Paper long abstract:
Several studies on migration bring forward new dimensions to old problems in Europe. The changes in the concept and practice of political citizenship, originating in the 1960s, have increased with the emergence of different ways of social and political being, through ethnicisation, and individualizing fragmentation. The way in which some of the effects "constructed" by the crisis are perceived and lived, clearly affect the immigrant segment of the working class, either directly, by reunification, or second generation. This paper argues that, in the case of the Mallorcan tourist economy, the construction process generates neoethnicisation and segregation reactions in some immigrant groups with a double result: Whereas, on the one hand, there is a closed idea of citizenship, in an exclusive way within the indiginous population; on the other, we witness the reunification of some immigrants into politically defensive ethnic communities. The issue of class citizenship emerges as the central problem.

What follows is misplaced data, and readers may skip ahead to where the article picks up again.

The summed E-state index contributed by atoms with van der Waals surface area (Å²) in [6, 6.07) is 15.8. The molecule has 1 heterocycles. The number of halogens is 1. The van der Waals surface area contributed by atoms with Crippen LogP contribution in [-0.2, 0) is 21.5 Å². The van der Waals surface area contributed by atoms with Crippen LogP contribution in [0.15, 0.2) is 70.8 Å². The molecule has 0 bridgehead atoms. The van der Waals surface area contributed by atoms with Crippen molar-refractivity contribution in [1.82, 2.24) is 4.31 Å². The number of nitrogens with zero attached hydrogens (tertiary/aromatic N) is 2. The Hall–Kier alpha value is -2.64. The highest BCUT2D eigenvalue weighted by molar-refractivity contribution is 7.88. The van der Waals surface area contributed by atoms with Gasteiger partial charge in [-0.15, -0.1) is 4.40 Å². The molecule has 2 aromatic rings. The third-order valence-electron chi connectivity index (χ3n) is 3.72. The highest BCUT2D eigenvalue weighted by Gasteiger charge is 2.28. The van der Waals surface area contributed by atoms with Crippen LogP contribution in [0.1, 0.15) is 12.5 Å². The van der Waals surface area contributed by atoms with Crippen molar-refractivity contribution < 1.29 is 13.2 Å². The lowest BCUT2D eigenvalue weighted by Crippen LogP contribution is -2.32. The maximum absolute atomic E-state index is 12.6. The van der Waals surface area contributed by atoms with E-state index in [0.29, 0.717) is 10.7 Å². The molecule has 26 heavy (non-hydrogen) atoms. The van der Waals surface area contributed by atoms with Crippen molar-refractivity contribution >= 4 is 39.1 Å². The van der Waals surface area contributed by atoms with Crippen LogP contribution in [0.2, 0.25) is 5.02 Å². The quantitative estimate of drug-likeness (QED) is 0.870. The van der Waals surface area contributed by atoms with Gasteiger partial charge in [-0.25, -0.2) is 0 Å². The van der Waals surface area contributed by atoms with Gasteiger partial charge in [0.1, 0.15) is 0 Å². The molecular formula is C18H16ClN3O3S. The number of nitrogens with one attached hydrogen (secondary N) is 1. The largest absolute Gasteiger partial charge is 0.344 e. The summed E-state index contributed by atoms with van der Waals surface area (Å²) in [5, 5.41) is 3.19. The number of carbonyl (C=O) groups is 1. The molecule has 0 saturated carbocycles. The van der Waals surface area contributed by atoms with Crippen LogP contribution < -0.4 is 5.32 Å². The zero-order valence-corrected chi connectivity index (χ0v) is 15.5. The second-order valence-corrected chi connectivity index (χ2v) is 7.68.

In-migration, indigeneity and imagination: or class, community and crisis in Europe